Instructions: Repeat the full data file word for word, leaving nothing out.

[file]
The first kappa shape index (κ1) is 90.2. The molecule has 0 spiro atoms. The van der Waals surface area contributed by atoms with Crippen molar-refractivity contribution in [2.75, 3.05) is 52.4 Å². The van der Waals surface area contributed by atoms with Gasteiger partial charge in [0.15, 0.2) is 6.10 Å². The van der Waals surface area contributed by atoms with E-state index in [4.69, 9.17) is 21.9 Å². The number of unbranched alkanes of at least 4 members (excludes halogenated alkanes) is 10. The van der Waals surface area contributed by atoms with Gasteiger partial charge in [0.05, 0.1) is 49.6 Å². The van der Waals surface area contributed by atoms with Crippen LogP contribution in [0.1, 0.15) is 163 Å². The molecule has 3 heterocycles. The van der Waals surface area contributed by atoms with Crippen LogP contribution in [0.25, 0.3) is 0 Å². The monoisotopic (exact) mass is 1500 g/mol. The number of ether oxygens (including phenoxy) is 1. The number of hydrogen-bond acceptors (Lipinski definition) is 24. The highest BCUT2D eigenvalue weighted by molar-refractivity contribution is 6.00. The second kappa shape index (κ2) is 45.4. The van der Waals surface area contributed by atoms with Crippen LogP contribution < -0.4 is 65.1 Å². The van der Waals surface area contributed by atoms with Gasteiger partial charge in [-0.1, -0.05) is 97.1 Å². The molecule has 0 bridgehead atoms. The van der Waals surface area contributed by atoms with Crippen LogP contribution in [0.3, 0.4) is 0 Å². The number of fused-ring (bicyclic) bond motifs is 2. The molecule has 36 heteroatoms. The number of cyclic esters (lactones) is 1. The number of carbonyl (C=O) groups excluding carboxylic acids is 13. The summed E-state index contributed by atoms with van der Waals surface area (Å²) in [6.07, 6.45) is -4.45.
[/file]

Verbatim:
The first kappa shape index (κ1) is 90.2. The molecule has 0 spiro atoms. The van der Waals surface area contributed by atoms with Crippen molar-refractivity contribution in [2.75, 3.05) is 52.4 Å². The van der Waals surface area contributed by atoms with Gasteiger partial charge in [0.15, 0.2) is 6.10 Å². The van der Waals surface area contributed by atoms with E-state index in [4.69, 9.17) is 21.9 Å². The number of unbranched alkanes of at least 4 members (excludes halogenated alkanes) is 10. The van der Waals surface area contributed by atoms with Gasteiger partial charge in [0.05, 0.1) is 49.6 Å². The van der Waals surface area contributed by atoms with Crippen LogP contribution in [0.1, 0.15) is 163 Å². The molecule has 3 heterocycles. The van der Waals surface area contributed by atoms with Crippen LogP contribution in [0.25, 0.3) is 0 Å². The monoisotopic (exact) mass is 1500 g/mol. The number of ether oxygens (including phenoxy) is 1. The number of hydrogen-bond acceptors (Lipinski definition) is 24. The highest BCUT2D eigenvalue weighted by molar-refractivity contribution is 6.00. The second kappa shape index (κ2) is 45.4. The van der Waals surface area contributed by atoms with Crippen LogP contribution < -0.4 is 65.1 Å². The van der Waals surface area contributed by atoms with Gasteiger partial charge in [-0.1, -0.05) is 97.1 Å². The molecule has 0 bridgehead atoms. The van der Waals surface area contributed by atoms with Crippen LogP contribution in [0.3, 0.4) is 0 Å². The number of fused-ring (bicyclic) bond motifs is 2. The molecule has 36 heteroatoms. The number of cyclic esters (lactones) is 1. The number of carbonyl (C=O) groups excluding carboxylic acids is 13. The summed E-state index contributed by atoms with van der Waals surface area (Å²) in [6.07, 6.45) is -4.45.